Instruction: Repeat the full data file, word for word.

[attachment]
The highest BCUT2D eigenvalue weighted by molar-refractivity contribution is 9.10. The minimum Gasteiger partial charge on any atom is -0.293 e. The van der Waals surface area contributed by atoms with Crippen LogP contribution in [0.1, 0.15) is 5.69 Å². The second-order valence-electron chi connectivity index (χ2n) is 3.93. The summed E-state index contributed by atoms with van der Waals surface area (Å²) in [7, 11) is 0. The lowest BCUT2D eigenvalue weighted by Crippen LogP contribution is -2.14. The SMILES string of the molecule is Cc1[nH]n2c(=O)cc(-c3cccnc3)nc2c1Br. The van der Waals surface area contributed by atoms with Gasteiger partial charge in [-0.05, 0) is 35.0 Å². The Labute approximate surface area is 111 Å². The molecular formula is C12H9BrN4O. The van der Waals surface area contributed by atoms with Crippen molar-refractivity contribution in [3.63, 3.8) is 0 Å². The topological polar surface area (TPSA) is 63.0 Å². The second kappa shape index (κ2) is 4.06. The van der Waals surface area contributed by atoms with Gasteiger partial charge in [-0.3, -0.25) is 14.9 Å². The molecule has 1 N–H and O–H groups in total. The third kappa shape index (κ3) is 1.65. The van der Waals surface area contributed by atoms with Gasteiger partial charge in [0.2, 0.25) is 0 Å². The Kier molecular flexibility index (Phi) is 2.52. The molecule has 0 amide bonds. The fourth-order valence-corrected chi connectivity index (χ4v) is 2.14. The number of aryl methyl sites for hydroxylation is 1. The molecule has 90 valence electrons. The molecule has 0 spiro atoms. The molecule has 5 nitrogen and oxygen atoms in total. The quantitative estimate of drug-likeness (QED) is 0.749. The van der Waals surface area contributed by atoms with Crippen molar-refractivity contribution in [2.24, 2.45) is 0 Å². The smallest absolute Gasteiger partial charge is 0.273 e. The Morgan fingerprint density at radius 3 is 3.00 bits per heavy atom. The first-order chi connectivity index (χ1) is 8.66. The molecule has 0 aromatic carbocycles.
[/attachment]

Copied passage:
The highest BCUT2D eigenvalue weighted by molar-refractivity contribution is 9.10. The minimum Gasteiger partial charge on any atom is -0.293 e. The van der Waals surface area contributed by atoms with Crippen LogP contribution in [0.1, 0.15) is 5.69 Å². The second-order valence-electron chi connectivity index (χ2n) is 3.93. The summed E-state index contributed by atoms with van der Waals surface area (Å²) in [7, 11) is 0. The lowest BCUT2D eigenvalue weighted by Crippen LogP contribution is -2.14. The SMILES string of the molecule is Cc1[nH]n2c(=O)cc(-c3cccnc3)nc2c1Br. The van der Waals surface area contributed by atoms with Gasteiger partial charge in [-0.05, 0) is 35.0 Å². The Labute approximate surface area is 111 Å². The molecular formula is C12H9BrN4O. The van der Waals surface area contributed by atoms with Crippen molar-refractivity contribution in [3.63, 3.8) is 0 Å². The topological polar surface area (TPSA) is 63.0 Å². The second kappa shape index (κ2) is 4.06. The van der Waals surface area contributed by atoms with Gasteiger partial charge in [-0.3, -0.25) is 14.9 Å². The molecule has 1 N–H and O–H groups in total. The third kappa shape index (κ3) is 1.65. The van der Waals surface area contributed by atoms with Gasteiger partial charge in [0.2, 0.25) is 0 Å². The Kier molecular flexibility index (Phi) is 2.52. The molecule has 0 amide bonds. The fourth-order valence-corrected chi connectivity index (χ4v) is 2.14. The number of aryl methyl sites for hydroxylation is 1. The molecule has 90 valence electrons. The molecule has 0 spiro atoms. The molecule has 5 nitrogen and oxygen atoms in total. The quantitative estimate of drug-likeness (QED) is 0.749. The van der Waals surface area contributed by atoms with Crippen molar-refractivity contribution in [2.24, 2.45) is 0 Å². The smallest absolute Gasteiger partial charge is 0.273 e. The Morgan fingerprint density at radius 3 is 3.00 bits per heavy atom. The first-order chi connectivity index (χ1) is 8.66. The molecule has 0 aromatic carbocycles.